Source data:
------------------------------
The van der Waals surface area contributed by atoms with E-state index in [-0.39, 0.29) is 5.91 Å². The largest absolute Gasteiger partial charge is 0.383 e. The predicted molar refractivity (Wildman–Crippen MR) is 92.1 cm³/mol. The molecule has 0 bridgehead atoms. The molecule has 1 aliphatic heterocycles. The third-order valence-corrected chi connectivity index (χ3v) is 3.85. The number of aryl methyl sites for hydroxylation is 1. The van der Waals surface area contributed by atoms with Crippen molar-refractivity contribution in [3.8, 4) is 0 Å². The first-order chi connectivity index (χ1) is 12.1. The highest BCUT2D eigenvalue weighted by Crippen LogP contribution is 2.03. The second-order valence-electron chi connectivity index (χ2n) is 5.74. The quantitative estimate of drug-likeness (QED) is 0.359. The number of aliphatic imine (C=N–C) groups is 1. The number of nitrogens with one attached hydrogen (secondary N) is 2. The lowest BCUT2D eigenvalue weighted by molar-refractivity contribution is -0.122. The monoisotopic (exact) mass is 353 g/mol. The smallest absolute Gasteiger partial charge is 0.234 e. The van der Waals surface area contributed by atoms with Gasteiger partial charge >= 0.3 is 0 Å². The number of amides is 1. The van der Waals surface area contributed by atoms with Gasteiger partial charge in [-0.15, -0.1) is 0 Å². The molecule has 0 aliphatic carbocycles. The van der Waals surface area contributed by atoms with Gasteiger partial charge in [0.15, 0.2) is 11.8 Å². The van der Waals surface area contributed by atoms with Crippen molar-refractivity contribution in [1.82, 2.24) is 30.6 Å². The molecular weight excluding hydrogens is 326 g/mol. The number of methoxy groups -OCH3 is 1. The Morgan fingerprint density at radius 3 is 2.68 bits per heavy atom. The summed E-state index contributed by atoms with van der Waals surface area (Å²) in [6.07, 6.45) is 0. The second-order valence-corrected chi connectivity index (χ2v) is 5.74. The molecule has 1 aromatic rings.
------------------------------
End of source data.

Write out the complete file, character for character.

The van der Waals surface area contributed by atoms with E-state index in [-0.39, 0.29) is 5.91 Å². The largest absolute Gasteiger partial charge is 0.383 e. The predicted molar refractivity (Wildman–Crippen MR) is 92.1 cm³/mol. The molecule has 0 bridgehead atoms. The molecule has 1 aliphatic heterocycles. The third-order valence-corrected chi connectivity index (χ3v) is 3.85. The number of aryl methyl sites for hydroxylation is 1. The van der Waals surface area contributed by atoms with Crippen molar-refractivity contribution in [3.8, 4) is 0 Å². The first-order chi connectivity index (χ1) is 12.1. The highest BCUT2D eigenvalue weighted by Crippen LogP contribution is 2.03. The second-order valence-electron chi connectivity index (χ2n) is 5.74. The quantitative estimate of drug-likeness (QED) is 0.359. The number of aliphatic imine (C=N–C) groups is 1. The number of nitrogens with one attached hydrogen (secondary N) is 2. The lowest BCUT2D eigenvalue weighted by molar-refractivity contribution is -0.122. The monoisotopic (exact) mass is 353 g/mol. The smallest absolute Gasteiger partial charge is 0.234 e. The van der Waals surface area contributed by atoms with Gasteiger partial charge >= 0.3 is 0 Å². The number of amides is 1. The van der Waals surface area contributed by atoms with Gasteiger partial charge in [-0.15, -0.1) is 0 Å². The molecule has 0 aliphatic carbocycles. The van der Waals surface area contributed by atoms with Gasteiger partial charge in [0.15, 0.2) is 11.8 Å². The van der Waals surface area contributed by atoms with Crippen molar-refractivity contribution in [1.82, 2.24) is 30.6 Å². The molecular weight excluding hydrogens is 326 g/mol. The number of methoxy groups -OCH3 is 1. The Morgan fingerprint density at radius 3 is 2.68 bits per heavy atom. The summed E-state index contributed by atoms with van der Waals surface area (Å²) in [6.07, 6.45) is 0. The second-order valence-corrected chi connectivity index (χ2v) is 5.74. The molecule has 1 aromatic rings.